By Terry Pellman
If there were any doubts among you that the rivalry between Alabama and Auburn is an action-reaction scenario, those suspicions can be laid to rest.
After meeting with a group of reporters this week, newly hired Auburn football coach Gene Chizik has announced he "has a plan for retaking the state of Alabama" in terms of recruiting.
I realize, this begs the question if Auburn ever had the state of Alabama in the first place, but we'll leave that question for a later date.
Over the past two years, the Auburn program has found itself virtually locked out of the recruits that both the Auburn and Alabama staffs had a mutual interest in. Overall, both schools have heavily recruited more than 30 players in common, with Alabama coming out on the winning end in all but a scarce few.
In the 2009 class, Alabama secured signatures from eight of the top 10 players in state and 10 of the top 15, which included all of the top five. That followed the success Bama had in 2008 as well, where the Tide signed 11 of the top 15, including the top five in the state.
Conversely, Auburn found itself shut out of the top 10 in 2009 and only able to secure two of the top 15. In 2008 they set the precedent for '09 by finding themselves left out of the top 10 and signing one of the top 15.
To summarize, that's 21 of the top 30 players in the state of Alabama headed to Tuscaloosa versus three of the top 30 headed to the "Plains of Auburn."
It's an interesting approach Chizik has decided to use. In fact, if we take the latest very successful team Auburn has fielded, the undefeated 2004 Tigers, it's a stark contrast to what has been their recipe for success.
"You've got to have a starting point and a home base, and this state will be it," Chizik was quoted as saying. "After that, we'll move outside the state."
Curtis Luper, Auburn's new recruiting coordinator and running backs coach, said he's approaching this in-state battle with thoughts of his days in the Army, where he served as an air traffic controller.
“One of the basic elements of the military is that you protect your border,” Luper was quoted as saying. “So we got to protect our border. We’re going to start right here in this state.”
Luper said he has divided the state into seven territories, each of which will be assigned its own coach. Factor in Chizik, and the Tigers will have eight different coaches in players' homes across the state.
Compare that to the past staff under the leadership of Tommy Tuberville, who had half of that number assigned to the state of Alabama.
Luper said he will assign two coaches to the South, two to the North, one each in greater Birmingham, Huntsville, and Montgomery and one in the Lee County region, which includes Columbus and LaGrange, Ga.
This move definitely represents a different way of thinking than what has been the mantra on the Plains.
In a matter of a couple of weeks we've seen their program move from "Recruiting rankings don't mean anything, we don't pay attention to them" to a stance now that includes "We need the No. 1 recruiting class in the country. That's what I want. That's my goal," according to Luper.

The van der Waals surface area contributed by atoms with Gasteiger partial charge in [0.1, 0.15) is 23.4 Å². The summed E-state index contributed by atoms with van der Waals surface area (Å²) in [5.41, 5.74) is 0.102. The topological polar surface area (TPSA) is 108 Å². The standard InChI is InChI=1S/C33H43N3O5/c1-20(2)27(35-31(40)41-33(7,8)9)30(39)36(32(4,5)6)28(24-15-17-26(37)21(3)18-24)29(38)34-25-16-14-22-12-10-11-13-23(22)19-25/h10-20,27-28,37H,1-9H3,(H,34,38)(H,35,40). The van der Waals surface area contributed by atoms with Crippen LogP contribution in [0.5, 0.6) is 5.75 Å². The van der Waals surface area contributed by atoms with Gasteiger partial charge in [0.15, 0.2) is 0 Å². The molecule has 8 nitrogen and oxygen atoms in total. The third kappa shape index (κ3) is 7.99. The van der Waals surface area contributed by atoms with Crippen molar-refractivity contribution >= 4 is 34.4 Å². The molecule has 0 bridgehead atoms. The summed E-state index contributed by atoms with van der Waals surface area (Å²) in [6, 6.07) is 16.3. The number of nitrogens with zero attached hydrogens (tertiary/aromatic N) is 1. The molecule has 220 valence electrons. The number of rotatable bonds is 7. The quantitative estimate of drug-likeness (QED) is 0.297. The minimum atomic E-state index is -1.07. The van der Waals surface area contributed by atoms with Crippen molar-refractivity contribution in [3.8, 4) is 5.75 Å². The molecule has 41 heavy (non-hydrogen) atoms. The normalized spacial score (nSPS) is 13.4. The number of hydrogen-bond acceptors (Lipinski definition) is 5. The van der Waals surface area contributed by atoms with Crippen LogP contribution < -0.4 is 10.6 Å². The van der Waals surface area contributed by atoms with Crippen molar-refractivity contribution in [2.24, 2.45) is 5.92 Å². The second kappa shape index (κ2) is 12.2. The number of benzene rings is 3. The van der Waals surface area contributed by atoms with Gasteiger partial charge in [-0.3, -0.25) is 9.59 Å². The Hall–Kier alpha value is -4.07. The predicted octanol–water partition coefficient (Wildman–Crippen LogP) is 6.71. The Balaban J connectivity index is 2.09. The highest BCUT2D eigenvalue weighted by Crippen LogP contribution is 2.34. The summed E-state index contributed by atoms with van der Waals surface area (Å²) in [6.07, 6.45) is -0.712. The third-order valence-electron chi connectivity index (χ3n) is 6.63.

It seems possible he's considering his days in the Army as an air traffic controller even more prominently that one might suspect, considering the amount of travel time this will force on the Auburn staff.
There will be five coaches recruiting in Georgia and four on the beat in Florida; most will have multiple assignments.
In what can be described as a more concentrated effort in one state can equally be described as spreading a staff very thinly around the Southeast.
By drawing a comparison to their last successful season, 2004, what bears the most attention is it was a roster than was mostly filled with out-of-state talent from Georgia, Florida, and the other surrounding states.
For every Carnell Williams a coach finds in Alabama, he finds a Jason Campbell from Mississippi and a Ronnie Brown from Georgia.
In fact, looking over their roster of sholarship players, two of every three came from outside the state.
The Stark Contrast
The efforts of the Alabama staff for their 2010 class are quite the opposite.
The staff, as evidenced by the number of offers in-state and out-of-state, is being very selective in which in-state players receive offers and are pursuing more prospects from out-of-state. They are in a position where they are seeking to "plug holes" in their lineup with some of the Southeast's elite.
Will Changes Pay Dividends?
With their senior seasons still left to be played, how the state's players situate themselves in terms of talent is somewhat left to be seen. But, there have been enough displays of their talents to get a good feel on how they'll produce in their senior seasons.
Among the top prospects like B.J. Chitty, C.J. Moseley, Solomon Patton, Craig Sanders, and Jarrick Williams, the trend looks to be continuing. Alabama is the team to beat.
Rest assured, this new approach for Auburn will pay dividends for some of the in-state kids who wish to remain in the state.
Auburn or Troy?